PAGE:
For too long, tuberculosis has not received sufficient attention. The result of this neglect is needless suffering: in 2010 alone, nearly 9 million people fell ill with TB and 1.4 million died, with 95 per cent of these deaths occurring in developing countries. These numbers make tuberculosis the second top infectious killer of adults worldwide.
The impact reverberates far beyond the individuals directly affected. TB takes a heavy toll on families and communities. Millions of children have lost their parents. Children who are exposed to sick family members are at high risk of contracting the disease. Far too many go untreated, since TB is often difficult to diagnose and treat in children. That is why this year we should aim to expand awareness of how children are affected by the disease.
It is critical to support those who lack the means to respond with the care and treatment they need to enjoy healthy and productive lives.
With the right interventions, we can make a major difference. We know how to end all forms of TB, including multi-drug resistant TB - which has emerged in most countries - before it leads to severe manifestations that are costly to treat and cause additional suffering. Where we have taken strong and proven measures, the number of people falling ill with TB has declined markedly.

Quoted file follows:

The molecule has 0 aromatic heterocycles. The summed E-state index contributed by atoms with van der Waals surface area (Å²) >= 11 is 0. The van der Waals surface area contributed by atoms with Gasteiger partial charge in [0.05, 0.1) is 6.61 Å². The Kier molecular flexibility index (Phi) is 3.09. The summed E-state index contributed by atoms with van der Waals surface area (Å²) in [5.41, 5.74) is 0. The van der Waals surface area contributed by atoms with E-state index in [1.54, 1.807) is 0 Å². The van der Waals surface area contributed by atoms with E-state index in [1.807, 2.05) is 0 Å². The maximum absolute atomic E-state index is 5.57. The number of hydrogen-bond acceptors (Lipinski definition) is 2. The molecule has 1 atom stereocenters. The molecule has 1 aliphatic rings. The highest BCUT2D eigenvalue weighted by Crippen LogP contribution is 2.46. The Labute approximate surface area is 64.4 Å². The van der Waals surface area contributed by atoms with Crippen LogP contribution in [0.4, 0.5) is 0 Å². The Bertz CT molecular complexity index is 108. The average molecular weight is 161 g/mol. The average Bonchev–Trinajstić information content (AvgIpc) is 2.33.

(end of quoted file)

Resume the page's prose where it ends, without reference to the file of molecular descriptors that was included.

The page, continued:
The World Health Organization reports that our concerted efforts have helped to cut death rates by 40 per cent since 1990. Forty-six million people have been cured and seven million lives have been saved since 1995 thanks to the efforts of the United Nations, governments, donors, civil society groups, private partners, public health experts, and tens of thousands of health workers and affected families and communities.
Now is the time to be even more ambitious and "Stop TB in our lifetime," the theme of this year's World TB Day.
I call for intensified global solidarity to ensure that all people are free from fear of tuberculosis and its devastating effects. Let us vow to end the neglect of TB and to end deaths from this disease in our lifetime.
Ban Ki-Moon, United Nations Secretary-General
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